Chef Bill Bronchick is the proprietor of the Denver, Colorado-based William Bronchick restaurant. He has over 20 years of experience working in the highly diversified culinary industry in Denver. His cookery blends the finest of American, French, Japanese and Thai flavors. Bill Bronchick studied at San Antonio’s Culinary Institute of America. He enjoys skiing in Aspen and traveling since it gives him the opportunity to source ingredients and
1- Can you please tell us a bit about you?
My interest in cooking dates back many years. It started in San Antonia, Texas where my grandparents owned a barbecue restaurant. I began by bussing tables and later preparing classical American side dishes. It is also here where I developed a knack for numbers. With the experience, I learnt how to cost a dish within a few seconds and manage inventory.
2- What are your focus areas and why?
For 2 decades now, I’ve have been serving as a private chef caterer in Denver. I have enjoyed each day in the catering industry. Me and my team will continue to work hard to expand our market while maintain the highest standard of service. If things work as expected, we may spread our wings to the West Coast much sooner than expected.
3- How do you describe William Bronchick Food in
a few words?
I set up William Bronchick Food partly because I wanted to share my cooking experience with others. I prefer locally sought ingredients because they are fresh and readily accepted by the masses. When creating a menu, I usually take considerable time reflecting on the restaurant’s atmosphere and customer preferences. I am well-grounded in the Classic American and Texas barbecues.
4- Where do you think your work is making an impact?
My creativity runs deep when I am in the kitchen because cooking is my passion. Besides cooking, labor and inventory management skills are crucial in running the business. For this reason, I put so much effort promoting an effective top line management to drive the bottom line.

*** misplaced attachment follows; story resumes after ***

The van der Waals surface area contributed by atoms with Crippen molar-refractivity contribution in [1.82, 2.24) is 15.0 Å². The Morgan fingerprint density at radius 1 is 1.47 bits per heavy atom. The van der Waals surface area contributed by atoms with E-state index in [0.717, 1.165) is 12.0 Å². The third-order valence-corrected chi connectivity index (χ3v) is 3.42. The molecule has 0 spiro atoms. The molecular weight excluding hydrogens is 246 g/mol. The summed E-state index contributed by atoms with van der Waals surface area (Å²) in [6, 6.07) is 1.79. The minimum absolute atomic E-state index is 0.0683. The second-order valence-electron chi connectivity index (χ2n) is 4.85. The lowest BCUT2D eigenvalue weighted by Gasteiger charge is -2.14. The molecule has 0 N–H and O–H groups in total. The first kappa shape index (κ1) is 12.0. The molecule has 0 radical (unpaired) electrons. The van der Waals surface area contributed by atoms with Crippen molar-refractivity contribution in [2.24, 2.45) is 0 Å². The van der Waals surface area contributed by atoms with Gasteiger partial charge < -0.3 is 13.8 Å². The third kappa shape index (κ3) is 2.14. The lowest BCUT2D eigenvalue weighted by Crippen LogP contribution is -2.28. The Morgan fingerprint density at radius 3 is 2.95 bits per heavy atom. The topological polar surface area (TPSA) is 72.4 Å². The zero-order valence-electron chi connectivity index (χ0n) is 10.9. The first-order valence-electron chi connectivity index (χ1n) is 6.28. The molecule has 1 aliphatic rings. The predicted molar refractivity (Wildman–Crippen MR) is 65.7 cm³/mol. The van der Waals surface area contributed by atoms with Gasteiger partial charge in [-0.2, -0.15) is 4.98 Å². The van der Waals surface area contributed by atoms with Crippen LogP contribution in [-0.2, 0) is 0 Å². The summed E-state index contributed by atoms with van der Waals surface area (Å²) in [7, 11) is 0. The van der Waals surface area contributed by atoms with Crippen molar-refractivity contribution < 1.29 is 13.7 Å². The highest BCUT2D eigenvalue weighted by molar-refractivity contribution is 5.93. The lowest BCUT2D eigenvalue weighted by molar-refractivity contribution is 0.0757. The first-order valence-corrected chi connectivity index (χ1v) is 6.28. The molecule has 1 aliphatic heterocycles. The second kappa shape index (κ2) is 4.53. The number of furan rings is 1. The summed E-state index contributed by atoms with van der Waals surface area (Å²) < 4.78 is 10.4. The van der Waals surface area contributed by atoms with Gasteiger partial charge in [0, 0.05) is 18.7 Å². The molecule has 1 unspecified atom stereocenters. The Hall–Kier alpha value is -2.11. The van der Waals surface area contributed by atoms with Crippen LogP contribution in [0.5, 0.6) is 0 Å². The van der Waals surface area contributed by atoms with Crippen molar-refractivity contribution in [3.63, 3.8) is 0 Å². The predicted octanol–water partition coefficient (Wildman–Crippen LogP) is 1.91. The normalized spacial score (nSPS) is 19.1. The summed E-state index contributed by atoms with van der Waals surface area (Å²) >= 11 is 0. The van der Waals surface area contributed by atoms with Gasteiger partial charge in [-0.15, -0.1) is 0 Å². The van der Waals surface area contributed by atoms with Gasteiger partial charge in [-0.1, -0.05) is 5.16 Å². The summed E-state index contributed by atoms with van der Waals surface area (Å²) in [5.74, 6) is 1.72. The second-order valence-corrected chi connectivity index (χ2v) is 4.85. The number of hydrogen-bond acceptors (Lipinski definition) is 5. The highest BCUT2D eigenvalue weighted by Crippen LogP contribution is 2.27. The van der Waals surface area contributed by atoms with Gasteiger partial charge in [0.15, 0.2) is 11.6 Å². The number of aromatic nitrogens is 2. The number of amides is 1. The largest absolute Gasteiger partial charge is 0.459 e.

5- How do you build up a creative spirit, do you believe we were born with it or we developed it?
A good chef must know how to express their creative vision. This is important because many variables come to play when working in a restaurant setup. The variables include working under stressful and sometimes tense conditions. Learning begins by working with others. Besides work experience, I got valuable lessons, studying culinary arts at the famous Culinary Institute of America in San Antonio.
6- Tell us about your style?
Competition is stiff in the culinary business, which makes the choice of cooking style a very important issue. From own experience, understanding the cooking styles, flavors or cuisines that attract the highest interest demands testing different concepts and remaining consistent. The flavors I use in my cooking are borrowed from different regions of the US and the world.
7- Do you think your mindset has anything to do with success?
I was a very creative person in school. Little did I know this would be the start of a strong culinary foundation. From those humble beginnings, I now manage a restaurant with an impressive portfolio of clients, including celebrities, Fortune 500 firms and charity organizations. Traveling has also opened my eyes to the amazing world of food and beverages, which I want to replicate to my advantage.
8- If you could turn the time, what would you love to change?
The culinary industry is highly demanding because of the pressure coming from within and outside the business. When I started out, I was in hurry to rise to the top, but later learnt the virtue of patience. It took me a while to master the culinary art and be able to stand on my own. One thing I credit for my success is the stellar reputation that took me a while to build.
9- What are you most excited about at the moment?
I am obviously motivated by the financial success and the improvements I have made in the restaurant over the years. I would also like to reiterate that I am a great believer in team bonding. To inspire employees, I usually organize road trips to places in the southeast and far afield. The lessons learnt helps keep employees in high spirits even in the face of stiff competition.
10- The last word or final thoughts?
I always tell people that running or working in a restaurant is hard work. I therefore encourage every aspiring chef to work in as many kitchens as possible to enhance their practical skills and prepare for the challenging road ahead.